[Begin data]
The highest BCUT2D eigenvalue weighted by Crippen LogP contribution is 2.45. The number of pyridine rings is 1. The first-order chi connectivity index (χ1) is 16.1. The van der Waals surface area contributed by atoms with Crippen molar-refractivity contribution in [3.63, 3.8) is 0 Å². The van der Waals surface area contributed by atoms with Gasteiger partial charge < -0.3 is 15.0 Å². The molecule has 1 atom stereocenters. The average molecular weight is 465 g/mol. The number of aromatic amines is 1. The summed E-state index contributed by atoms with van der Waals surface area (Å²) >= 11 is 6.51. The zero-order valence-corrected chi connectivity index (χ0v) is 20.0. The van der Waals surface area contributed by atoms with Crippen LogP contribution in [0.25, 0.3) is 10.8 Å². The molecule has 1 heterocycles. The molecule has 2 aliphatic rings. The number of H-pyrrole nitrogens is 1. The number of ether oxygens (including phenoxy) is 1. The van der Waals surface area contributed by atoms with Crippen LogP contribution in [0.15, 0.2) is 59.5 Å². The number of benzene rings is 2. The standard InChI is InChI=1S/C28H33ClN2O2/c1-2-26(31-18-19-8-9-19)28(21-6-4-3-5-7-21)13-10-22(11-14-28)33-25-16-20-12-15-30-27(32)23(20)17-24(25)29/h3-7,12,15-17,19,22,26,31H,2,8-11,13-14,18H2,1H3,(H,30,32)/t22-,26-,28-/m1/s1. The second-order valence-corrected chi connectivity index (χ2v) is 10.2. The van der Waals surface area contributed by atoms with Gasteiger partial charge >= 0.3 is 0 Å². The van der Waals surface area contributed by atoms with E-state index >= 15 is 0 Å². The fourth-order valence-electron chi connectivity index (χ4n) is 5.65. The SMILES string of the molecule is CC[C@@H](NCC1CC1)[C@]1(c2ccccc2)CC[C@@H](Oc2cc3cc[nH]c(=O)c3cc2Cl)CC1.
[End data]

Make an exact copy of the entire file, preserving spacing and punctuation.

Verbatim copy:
The highest BCUT2D eigenvalue weighted by Crippen LogP contribution is 2.45. The number of pyridine rings is 1. The first-order chi connectivity index (χ1) is 16.1. The van der Waals surface area contributed by atoms with Crippen molar-refractivity contribution in [3.63, 3.8) is 0 Å². The van der Waals surface area contributed by atoms with Gasteiger partial charge < -0.3 is 15.0 Å². The molecule has 1 atom stereocenters. The average molecular weight is 465 g/mol. The number of aromatic amines is 1. The summed E-state index contributed by atoms with van der Waals surface area (Å²) >= 11 is 6.51. The zero-order valence-corrected chi connectivity index (χ0v) is 20.0. The van der Waals surface area contributed by atoms with Crippen LogP contribution in [0.25, 0.3) is 10.8 Å². The molecule has 1 heterocycles. The molecule has 2 aliphatic rings. The number of H-pyrrole nitrogens is 1. The number of ether oxygens (including phenoxy) is 1. The van der Waals surface area contributed by atoms with Crippen LogP contribution in [0.15, 0.2) is 59.5 Å². The number of benzene rings is 2. The standard InChI is InChI=1S/C28H33ClN2O2/c1-2-26(31-18-19-8-9-19)28(21-6-4-3-5-7-21)13-10-22(11-14-28)33-25-16-20-12-15-30-27(32)23(20)17-24(25)29/h3-7,12,15-17,19,22,26,31H,2,8-11,13-14,18H2,1H3,(H,30,32)/t22-,26-,28-/m1/s1. The second-order valence-corrected chi connectivity index (χ2v) is 10.2. The van der Waals surface area contributed by atoms with Gasteiger partial charge >= 0.3 is 0 Å². The van der Waals surface area contributed by atoms with E-state index >= 15 is 0 Å². The fourth-order valence-electron chi connectivity index (χ4n) is 5.65. The SMILES string of the molecule is CC[C@@H](NCC1CC1)[C@]1(c2ccccc2)CC[C@@H](Oc2cc3cc[nH]c(=O)c3cc2Cl)CC1.